Jorg Kaaij comes to us from Amsterdam. After several breakthrough performances there, and several breakthrough festival appearances, he now gives us his breakthrough debut release, Downtown Daze. The multi-saxophonist offers a little of everything: Latin, funk, contemporary fusion, avant-garde, and Caribbean. His first album will surely be the first of many more to come.
As a young talent, he shows surprising maturity. The record company has offered significant assistance with an all-star band. With Kurt Rosenwinkel on guitar, Edwin Berg (piano), Hans Glawischnig (bass), and Carl Allen (drums), the result is top-notch. They blend well, apparently (the liner notes indicate as much) the result of detailed rehearsals. Kaaij is as much leader as player. In addition, all but one tune on the album is an original ("Deception" by Miles Davis). Through this he proves he has talents not only as leader and musician, but also as composer.
Downtown Daze begins with a contemporary jazz fusion piece, "Platina" written by Edwin Berg. Kaaij plays soprano, easily interpreting the lyrical melody. It is evident immediately that he has total command of his instrument. However, he is not afraid to sacrifice technique for expression. The interplay between and among all the band members is wonderful, especially between Kaaij and Rosenwinkel. The guitar solos after the saxophone, and it is clear that Rosenwinkel has been listening. He uses phrases, licks, and tone to complement what the saxophone has just played. It is enjoyable to hear such generosity as is supplied by the veteran guitar player on this tune and throughout the album.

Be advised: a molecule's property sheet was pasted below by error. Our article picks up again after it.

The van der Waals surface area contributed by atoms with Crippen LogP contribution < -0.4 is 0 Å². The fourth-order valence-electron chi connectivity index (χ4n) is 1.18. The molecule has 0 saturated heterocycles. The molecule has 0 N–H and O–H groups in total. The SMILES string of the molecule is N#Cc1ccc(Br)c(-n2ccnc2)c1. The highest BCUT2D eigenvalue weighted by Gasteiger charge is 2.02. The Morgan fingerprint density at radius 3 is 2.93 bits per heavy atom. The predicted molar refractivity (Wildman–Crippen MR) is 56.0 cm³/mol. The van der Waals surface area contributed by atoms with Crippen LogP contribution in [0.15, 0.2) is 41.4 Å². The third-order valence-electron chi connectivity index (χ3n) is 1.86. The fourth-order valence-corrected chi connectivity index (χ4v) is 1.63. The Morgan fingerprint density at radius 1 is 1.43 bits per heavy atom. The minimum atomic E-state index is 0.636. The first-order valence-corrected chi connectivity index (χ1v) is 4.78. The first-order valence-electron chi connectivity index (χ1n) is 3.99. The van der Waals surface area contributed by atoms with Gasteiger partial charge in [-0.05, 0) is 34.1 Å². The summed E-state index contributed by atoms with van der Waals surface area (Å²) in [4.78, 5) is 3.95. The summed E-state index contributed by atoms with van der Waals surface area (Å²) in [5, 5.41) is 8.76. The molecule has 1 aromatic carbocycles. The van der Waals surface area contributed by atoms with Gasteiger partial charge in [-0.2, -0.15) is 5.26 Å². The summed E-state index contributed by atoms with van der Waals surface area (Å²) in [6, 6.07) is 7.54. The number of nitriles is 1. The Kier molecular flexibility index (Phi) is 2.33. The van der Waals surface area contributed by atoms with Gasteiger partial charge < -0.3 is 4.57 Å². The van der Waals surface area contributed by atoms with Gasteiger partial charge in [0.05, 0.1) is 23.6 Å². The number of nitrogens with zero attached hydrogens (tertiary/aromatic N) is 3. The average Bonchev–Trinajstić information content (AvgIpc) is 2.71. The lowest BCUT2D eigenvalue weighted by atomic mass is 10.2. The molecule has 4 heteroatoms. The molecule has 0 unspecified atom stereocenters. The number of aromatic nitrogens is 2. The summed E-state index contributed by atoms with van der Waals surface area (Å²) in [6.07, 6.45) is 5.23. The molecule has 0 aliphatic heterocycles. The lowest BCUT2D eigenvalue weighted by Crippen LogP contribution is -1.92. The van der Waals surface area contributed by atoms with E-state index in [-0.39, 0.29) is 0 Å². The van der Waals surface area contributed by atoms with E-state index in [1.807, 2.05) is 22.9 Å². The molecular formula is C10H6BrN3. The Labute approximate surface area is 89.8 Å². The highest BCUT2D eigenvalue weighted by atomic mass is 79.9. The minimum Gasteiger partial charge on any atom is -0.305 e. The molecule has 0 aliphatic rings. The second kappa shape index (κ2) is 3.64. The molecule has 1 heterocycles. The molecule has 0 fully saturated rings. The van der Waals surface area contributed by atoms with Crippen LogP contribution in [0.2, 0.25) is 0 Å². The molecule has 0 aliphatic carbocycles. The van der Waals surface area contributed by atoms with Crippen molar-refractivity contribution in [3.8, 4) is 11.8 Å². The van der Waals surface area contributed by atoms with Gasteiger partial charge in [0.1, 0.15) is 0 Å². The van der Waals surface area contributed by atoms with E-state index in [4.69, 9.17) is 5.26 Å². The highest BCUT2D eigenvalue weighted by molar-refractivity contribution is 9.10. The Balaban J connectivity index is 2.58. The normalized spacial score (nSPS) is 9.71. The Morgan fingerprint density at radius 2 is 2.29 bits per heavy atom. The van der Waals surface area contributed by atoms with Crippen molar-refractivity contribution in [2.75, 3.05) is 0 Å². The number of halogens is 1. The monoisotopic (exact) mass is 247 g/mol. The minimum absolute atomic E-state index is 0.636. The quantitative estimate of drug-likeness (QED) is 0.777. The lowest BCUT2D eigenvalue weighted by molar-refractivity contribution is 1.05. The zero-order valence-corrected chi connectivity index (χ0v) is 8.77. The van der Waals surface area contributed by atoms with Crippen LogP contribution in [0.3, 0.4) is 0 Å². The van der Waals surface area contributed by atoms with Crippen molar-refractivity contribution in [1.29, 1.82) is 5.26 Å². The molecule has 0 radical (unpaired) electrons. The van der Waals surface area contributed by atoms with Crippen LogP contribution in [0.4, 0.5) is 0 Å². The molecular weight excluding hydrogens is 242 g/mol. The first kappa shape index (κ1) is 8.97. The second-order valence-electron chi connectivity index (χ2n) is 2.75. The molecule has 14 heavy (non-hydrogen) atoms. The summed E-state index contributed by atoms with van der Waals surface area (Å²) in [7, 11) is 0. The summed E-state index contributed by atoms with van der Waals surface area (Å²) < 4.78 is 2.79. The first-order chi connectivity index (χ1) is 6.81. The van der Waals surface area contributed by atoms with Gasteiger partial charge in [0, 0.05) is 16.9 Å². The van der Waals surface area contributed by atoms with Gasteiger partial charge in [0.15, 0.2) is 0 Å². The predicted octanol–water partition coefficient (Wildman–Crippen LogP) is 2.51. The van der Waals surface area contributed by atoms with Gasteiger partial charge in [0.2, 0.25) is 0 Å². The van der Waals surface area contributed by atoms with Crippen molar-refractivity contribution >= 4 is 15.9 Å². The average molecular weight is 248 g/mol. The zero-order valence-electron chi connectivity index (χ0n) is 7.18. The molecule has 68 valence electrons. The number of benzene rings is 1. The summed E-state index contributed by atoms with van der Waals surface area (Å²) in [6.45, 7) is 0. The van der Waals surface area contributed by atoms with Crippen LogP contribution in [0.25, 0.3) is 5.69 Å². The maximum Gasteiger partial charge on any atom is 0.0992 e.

What is most striking about this debut release is the maturity with which Mr. Kaaij handles himself. As well as being giving during the performance, his compositions also show his willingness to deflect the spotlight. For instance, many of the tunes have long introductions without saxophone. Similarly, very few of the tunes feature Kaaij alone playing the head, opting instead for unison lines, harmony lines, or contrapuntal lines with other instruments (particularly guitar).
Although at times slightly academic, all solos make good use of melodic themes, bop licks, and the others’ solos. "Jane Street, 2 a.m." features playful quotes and patterns on saxophone. When the pianist enters, it is a basic theme and variations. This kind of humor takes the album to another level for the listener. These kinds of allusions bring out the historic background that can communicate to the audience on a deeper level.
The most remarkable track is "Deception". It is a saxophone/bass duet. Kaaij gives a consistently good performance, again using familiar lines as well as more creative melodies; but the real treat is the bass playing supporting Kaaij on this track. It is energetic, technical, and thoroughly exciting to hear.
Jorg Kaaij, with a little luck and further support, is sure to make a name for himself in the jazz community. His playing is far above the norm, even in today’s strict standards. He carries himself as a full-grown player. In addition to having talents as a composer and musician, it is clear that he is a born leader. Downtown Daze is a testament to the future of the jazz community and music as a whole.